The FCC Releases New Wi-Fi 6 Rules—And NXP’s Wi-Fi 6 Portfolio Is Ready to Meet ThemApril 13, 2020 by Robin Mitchell
What does Wi-Fi 6, including its new rules, mean for designers?
WiFi 6 is the next generation of WiFi after 2.4 GHz and 5 GHz. NXP, like many others, has begun developing a portfolio of devices and support resources to get Wi-Fi 6 into the consumer environment.
NXP: An Example of Wi-Fi 6 Hardware Preparation
NXP says the portfolio utilizes Wi-Fi 6 to help meet the demand for the latest technologies in automation, IoT, and automotive applications. Some highlights of this new portfolio include:
- 4x4 and 8x8-stream with integrated Bluetooth 5
- Concurrent dual Wi-Fi 2x2+2x2 with Bluetooth 5—all AEC-Q100 qualified
- IoT-focused 2x2 Wi-Fi 6 and Bluetooth 5
- An RF front-end solution based on silicon-germanium to create MIMO system
Block diagram of 88W9068, part of NXP's Wi-Fi 6 portfolio. Image used courtesy of NXP
Amidst new Wi-Fi 6 developments like NXP's Wi-Fi 6 portfolio, the Federal Communications Commission (FCC) recently proposed new rules for the 6 GHz band, unleashing 1,200 MHz for unlicensed use. In this article, we'll explore the possibilities that the 6 GHz band opens for designers and what updated requirements they may need to follow in light of these new rules.
Wi-Fi 6 to Future-Proof for More Devices
According to the Wi-Fi Alliance, Wi-Fi 6 is the next generation of Wi-Fi with the newest frequency band open to the public, 6 GHz. Wi-Fi 6 is designed to provide significant improvements to its predecessors to cope with the increasing number of Wi-Fi devices found in the home. The Wi-Fi Alliance explains that some improvements users might see with Wi-Fi 6 include a larger bandwidth (160 MHz opposed to 80 MHz), MIMO antennas, OFDMA, and higher data rates.
At CES this year, many industry leaders in wireless solutions, like Eric McLaughlin from Intel, forecasted that a Wi-Fi 6-focus would be a major trend in device designs in 2020. Screenshot used courtesy of the Wi-Fi Alliance
While many telecommunications industries advertise Wi-Fi 6 as faster than previous Wi-Fi frequency bands, this claim is only partially true. As networking device manufacturer TP-Link explains, Wi-Fi 6 does increase data rates from 6.9 Gbps to 9.6 Gbps, but unless a device is equipped for this increase at the hardware level, current devices will not experience much (if any) change.
Parks Associates, a marketing intelligence agency, states that on average, U.S. broadband households support 9.1 connected devices. If such a home replaced its current Wi-Fi solution with Wi-Fi 6, users would notice little difference in overall performance. What Wi-Fi 6 does is future-proof a network by allowing for more devices to connect while retaining their high-speed connections.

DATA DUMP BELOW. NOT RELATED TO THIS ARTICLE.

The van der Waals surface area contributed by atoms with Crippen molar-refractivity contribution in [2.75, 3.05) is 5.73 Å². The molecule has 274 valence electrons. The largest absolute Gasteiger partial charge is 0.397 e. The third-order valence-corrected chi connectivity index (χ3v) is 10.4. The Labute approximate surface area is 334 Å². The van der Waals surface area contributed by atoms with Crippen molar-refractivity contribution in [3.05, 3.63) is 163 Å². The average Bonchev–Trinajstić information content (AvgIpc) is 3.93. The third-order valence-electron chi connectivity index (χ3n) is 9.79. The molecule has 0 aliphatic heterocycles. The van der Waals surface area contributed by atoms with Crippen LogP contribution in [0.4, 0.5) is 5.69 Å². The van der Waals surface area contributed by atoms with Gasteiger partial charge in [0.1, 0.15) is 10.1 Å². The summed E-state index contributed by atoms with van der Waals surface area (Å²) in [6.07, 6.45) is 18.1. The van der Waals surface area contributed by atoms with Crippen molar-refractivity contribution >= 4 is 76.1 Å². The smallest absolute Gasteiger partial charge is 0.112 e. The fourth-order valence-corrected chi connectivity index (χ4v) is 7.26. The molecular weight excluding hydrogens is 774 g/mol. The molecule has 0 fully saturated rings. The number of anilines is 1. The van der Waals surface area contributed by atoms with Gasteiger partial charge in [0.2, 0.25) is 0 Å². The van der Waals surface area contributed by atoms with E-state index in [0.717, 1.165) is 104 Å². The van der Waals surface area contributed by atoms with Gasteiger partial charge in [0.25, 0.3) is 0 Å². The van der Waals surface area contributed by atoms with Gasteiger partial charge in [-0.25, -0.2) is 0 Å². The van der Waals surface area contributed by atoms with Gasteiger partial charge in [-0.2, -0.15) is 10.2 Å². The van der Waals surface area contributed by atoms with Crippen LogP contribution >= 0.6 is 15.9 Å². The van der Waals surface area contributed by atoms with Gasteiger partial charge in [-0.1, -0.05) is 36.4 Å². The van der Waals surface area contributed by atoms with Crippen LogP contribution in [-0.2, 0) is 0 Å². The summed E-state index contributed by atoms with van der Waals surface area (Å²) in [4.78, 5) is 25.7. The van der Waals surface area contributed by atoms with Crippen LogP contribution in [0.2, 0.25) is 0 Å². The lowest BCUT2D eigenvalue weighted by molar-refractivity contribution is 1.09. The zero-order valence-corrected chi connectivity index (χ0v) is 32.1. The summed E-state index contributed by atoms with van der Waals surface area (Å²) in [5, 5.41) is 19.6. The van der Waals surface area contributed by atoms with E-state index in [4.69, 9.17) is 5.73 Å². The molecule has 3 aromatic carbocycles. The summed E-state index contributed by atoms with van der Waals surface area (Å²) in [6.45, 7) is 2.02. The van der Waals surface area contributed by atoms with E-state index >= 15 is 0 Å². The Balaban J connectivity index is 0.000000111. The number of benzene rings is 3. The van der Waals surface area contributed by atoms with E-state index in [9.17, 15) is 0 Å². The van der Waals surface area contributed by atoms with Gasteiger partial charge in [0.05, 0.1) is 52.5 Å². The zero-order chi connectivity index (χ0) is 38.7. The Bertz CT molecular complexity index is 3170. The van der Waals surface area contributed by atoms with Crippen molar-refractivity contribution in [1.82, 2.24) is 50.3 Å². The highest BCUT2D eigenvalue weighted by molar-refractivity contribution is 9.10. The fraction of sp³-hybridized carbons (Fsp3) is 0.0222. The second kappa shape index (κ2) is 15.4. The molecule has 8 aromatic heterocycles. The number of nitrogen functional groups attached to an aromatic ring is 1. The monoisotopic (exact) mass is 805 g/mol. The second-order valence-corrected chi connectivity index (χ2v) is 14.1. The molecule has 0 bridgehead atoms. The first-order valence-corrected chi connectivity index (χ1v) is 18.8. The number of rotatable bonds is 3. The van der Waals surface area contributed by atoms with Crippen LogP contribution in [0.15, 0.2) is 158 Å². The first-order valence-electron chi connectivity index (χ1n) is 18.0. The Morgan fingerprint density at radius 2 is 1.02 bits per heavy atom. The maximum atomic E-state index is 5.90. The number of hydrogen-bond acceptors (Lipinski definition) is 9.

The New FCC Wi-Fi 6 Requirements
While the FCC hasn't gone into extensive details about the new Wi-Fi 6 rules, they have released a document that talks about proposed rule changes to the 6 GHz band to allow unlicensed devices to use this spectrum. The opening of this band will allow for any design engineer to use the 6 GHz spectrum in a near-identical way to the 2.4 GHz and 5 GHz spectrums.
According to the document, devices would be able to operate on standard power in the 850 MHz range and devices located indoors would operate at low power on the full 1,200 MHz spectrum.
Automatic frequency coordination would be required to ensure that devices do not interfere with incumbent services; the operation of licensed devices must not be affected by the introduction of unlicensed devices.
What Wi-Fi 6 May Mean for Designers
The 6 GHz spectrum may help engineers address a few design challenges with connected devices.
One major problem that Wi-Fi 6 will help to solve is the constant battle between low-power and connectivity. Current Wi-Fi is far too power-hungry for low-power IoT solutions. Bluetooth itself does not provide an internet connection, which means that IoT devices based on Bluetooth need to piggyback another device's internet connection. However, its low-power nature makes it desirable in IoT.
Wi-Fi 6 focuses on low-power devices and has mechanisms that allow for devices to consume far less power than what they would typically use on 2.4 GHz Wi-Fi with such mechanisms including shorter reconnects and device persistence. The use of Wi-Fi 6 in IoT is further helped with NXP's portfolio that includes Wi-Fi 6 ICs focused on IoT devices.
NXP's says its new portfolio will accelerate Wi-Fi 6's adoption in IoT, auto, access, and industrial markets. Image used courtesy of NXP
Wi-Fi 6 also brings massive opportunities to industrial applications thanks to its MIMO capabilities and increased bandwidth. One major problem faced by current industrial systems is the desire to integrate thousands of sensors via a network connection. Since many of these can easily be remote and mobile (such as a moving platform) a wireless connection is essential.
Current Wi-Fi technology does not allow for more than a handful of devices to operate on the same network before latency-increase can be easily detected. That said, Wi-Fi 6 may see promising opportunities in IIoT.
Wi-Fi 6 is an exciting new Wi-Fi technology that will provide higher bandwidths, greater speeds, and better connectivity. But we may not see its advantages fully until homes, cars, and industrial systems are flooded with more connected devices—all without users noticing changes in speed and quality.